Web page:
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Want to take your social media posts for business from good to great?

When used correctly, hashtags provide an effective way to grow your reach, encourage engagement and help with discovery. With this in mind, here are some tips to consider before you post:

 

Do

✔   Make sure your hashtag is easy to remember, and spell. Don’t leave room for typos, which will make your post undiscoverable.

✔   Be realistic: don’t expect people to use your brand slogan or niche sayings if they don’t fit in to what they’re trying to say and there is no incentive for them to do so.

✔   Carry out research: check and see what hashtags people are already using, and capitalise on those. Also, make sure to check if your desired hashtag is already being used. If so, ask yourself if it’s the right fit for your brand.

✔   Give people an incentive to use your hashtag, whether it’s a prize or just recognition, your audience will respond better when there’s a two-way relationship.

 

Don’t

✖   Overuse hashtags: if you’re on Twitter, max out at three per tweet, for Instagram, try not to go above nine and for LinkedIn, go for no more than five. Remember, size matters.

✖   Expect your brand slogan to translate to a hashtag. A hashtag is meant to be inclusive, shareable and discoverable. If it doesn’t fit naturally, it’ll feel forced and lose its purpose.

✖   Expect people to use your hashtag without reason. The best hashtags have the ability to draw people in and invoke curiosity to explore and join in the conversation.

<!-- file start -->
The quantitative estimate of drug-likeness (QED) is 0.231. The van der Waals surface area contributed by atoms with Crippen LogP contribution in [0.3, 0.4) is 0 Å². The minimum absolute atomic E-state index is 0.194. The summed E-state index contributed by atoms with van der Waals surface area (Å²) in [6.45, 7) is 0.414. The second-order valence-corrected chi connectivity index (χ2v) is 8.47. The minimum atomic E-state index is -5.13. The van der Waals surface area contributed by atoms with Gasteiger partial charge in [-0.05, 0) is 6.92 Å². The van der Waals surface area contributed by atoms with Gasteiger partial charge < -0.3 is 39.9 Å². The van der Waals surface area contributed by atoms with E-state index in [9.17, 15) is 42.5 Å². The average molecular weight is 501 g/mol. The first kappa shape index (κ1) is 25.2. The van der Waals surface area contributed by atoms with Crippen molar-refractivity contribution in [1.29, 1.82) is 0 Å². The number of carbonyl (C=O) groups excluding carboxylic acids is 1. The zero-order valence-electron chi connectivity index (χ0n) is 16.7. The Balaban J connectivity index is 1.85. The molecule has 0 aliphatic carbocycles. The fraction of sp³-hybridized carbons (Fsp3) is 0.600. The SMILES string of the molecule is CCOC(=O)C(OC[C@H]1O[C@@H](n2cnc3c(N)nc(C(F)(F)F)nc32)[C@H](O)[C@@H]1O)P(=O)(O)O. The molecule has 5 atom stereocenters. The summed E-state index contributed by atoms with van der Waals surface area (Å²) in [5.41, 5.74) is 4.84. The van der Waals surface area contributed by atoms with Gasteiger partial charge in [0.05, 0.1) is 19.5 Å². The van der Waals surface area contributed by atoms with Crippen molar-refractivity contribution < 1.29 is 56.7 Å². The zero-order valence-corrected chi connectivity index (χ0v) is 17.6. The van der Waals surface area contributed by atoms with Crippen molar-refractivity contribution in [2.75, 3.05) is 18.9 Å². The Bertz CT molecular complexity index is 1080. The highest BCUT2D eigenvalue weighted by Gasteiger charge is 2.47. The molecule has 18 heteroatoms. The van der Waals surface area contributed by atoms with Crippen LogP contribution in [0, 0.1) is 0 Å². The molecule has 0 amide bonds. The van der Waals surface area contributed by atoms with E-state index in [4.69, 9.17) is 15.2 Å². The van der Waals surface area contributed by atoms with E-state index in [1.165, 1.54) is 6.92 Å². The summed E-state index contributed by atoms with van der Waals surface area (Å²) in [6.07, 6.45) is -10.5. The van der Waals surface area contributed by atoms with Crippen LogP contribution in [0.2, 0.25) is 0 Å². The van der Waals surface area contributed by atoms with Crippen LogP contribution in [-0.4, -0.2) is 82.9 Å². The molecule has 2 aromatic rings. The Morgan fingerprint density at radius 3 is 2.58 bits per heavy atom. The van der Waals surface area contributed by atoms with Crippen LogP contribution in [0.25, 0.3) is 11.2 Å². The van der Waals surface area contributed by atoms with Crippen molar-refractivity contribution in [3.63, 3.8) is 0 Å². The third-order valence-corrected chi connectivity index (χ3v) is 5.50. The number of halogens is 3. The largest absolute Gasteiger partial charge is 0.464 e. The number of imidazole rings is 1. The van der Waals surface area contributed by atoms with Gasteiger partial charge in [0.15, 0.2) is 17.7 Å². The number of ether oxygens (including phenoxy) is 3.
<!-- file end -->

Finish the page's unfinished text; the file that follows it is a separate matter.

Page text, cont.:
✖   Be afraid to reach out to those already paving the way and see if they can help you push further.

✖   Forget to make it clear why you’re using a hashtag and why others should use it in their posts.

✖   Use all CAPS. Unless it’s an acronym, this feels overbearing and unnecessary.

 

Using hashtags strategically is a great way to connect with existing and potential customers, find posts created about you and build long-term relationships with partners.

The key takeaway here is: be thoughtful about how and which hashtags you use. Like any type of content you share on social media, it’s all about the intended audience. What value are you offering? What’s in it for them? Why will they be compelled to engage with you? If you don’t have an answer, don’t share.

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